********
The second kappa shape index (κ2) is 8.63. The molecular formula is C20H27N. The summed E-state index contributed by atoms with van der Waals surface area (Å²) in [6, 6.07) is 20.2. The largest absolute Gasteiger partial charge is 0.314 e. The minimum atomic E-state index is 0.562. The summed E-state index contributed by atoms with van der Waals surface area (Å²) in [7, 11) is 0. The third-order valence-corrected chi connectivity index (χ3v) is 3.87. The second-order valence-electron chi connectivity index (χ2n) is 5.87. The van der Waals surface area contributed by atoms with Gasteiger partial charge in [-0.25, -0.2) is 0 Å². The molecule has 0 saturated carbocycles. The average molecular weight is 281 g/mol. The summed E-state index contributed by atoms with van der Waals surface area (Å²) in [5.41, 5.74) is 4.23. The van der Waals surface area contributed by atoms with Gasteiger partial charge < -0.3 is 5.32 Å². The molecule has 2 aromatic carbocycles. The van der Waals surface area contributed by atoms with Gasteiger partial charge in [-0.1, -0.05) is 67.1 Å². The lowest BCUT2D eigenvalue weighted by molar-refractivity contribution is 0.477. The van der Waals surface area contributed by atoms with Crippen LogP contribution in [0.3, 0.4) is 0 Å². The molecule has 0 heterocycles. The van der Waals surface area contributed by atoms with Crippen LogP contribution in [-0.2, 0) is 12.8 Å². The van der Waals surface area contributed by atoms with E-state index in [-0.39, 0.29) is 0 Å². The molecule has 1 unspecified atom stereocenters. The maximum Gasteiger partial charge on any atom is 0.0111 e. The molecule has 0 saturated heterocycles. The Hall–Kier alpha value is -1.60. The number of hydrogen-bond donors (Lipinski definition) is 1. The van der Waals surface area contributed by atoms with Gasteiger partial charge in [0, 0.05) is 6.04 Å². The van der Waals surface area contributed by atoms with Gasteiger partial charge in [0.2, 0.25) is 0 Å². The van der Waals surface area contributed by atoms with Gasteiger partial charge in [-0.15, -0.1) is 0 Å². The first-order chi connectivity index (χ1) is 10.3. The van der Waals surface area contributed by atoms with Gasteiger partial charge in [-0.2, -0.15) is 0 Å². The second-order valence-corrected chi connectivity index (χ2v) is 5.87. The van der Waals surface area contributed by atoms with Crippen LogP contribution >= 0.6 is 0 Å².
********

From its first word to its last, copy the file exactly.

The second kappa shape index (κ2) is 8.63. The molecular formula is C20H27N. The summed E-state index contributed by atoms with van der Waals surface area (Å²) in [6, 6.07) is 20.2. The largest absolute Gasteiger partial charge is 0.314 e. The minimum atomic E-state index is 0.562. The summed E-state index contributed by atoms with van der Waals surface area (Å²) in [7, 11) is 0. The third-order valence-corrected chi connectivity index (χ3v) is 3.87. The second-order valence-electron chi connectivity index (χ2n) is 5.87. The van der Waals surface area contributed by atoms with Gasteiger partial charge in [-0.25, -0.2) is 0 Å². The molecule has 0 saturated carbocycles. The average molecular weight is 281 g/mol. The summed E-state index contributed by atoms with van der Waals surface area (Å²) in [5.41, 5.74) is 4.23. The van der Waals surface area contributed by atoms with Gasteiger partial charge < -0.3 is 5.32 Å². The molecule has 2 aromatic carbocycles. The van der Waals surface area contributed by atoms with Gasteiger partial charge in [-0.1, -0.05) is 67.1 Å². The lowest BCUT2D eigenvalue weighted by molar-refractivity contribution is 0.477. The van der Waals surface area contributed by atoms with Crippen LogP contribution in [0.3, 0.4) is 0 Å². The molecule has 0 heterocycles. The van der Waals surface area contributed by atoms with Crippen LogP contribution in [-0.2, 0) is 12.8 Å². The van der Waals surface area contributed by atoms with E-state index in [-0.39, 0.29) is 0 Å². The molecule has 1 unspecified atom stereocenters. The maximum Gasteiger partial charge on any atom is 0.0111 e. The molecule has 0 saturated heterocycles. The Hall–Kier alpha value is -1.60. The number of hydrogen-bond donors (Lipinski definition) is 1. The van der Waals surface area contributed by atoms with Gasteiger partial charge in [0, 0.05) is 6.04 Å². The van der Waals surface area contributed by atoms with Gasteiger partial charge in [0.2, 0.25) is 0 Å². The van der Waals surface area contributed by atoms with Gasteiger partial charge in [-0.15, -0.1) is 0 Å². The first-order chi connectivity index (χ1) is 10.3. The van der Waals surface area contributed by atoms with Gasteiger partial charge in [-0.2, -0.15) is 0 Å². The second-order valence-corrected chi connectivity index (χ2v) is 5.87. The van der Waals surface area contributed by atoms with Crippen LogP contribution >= 0.6 is 0 Å².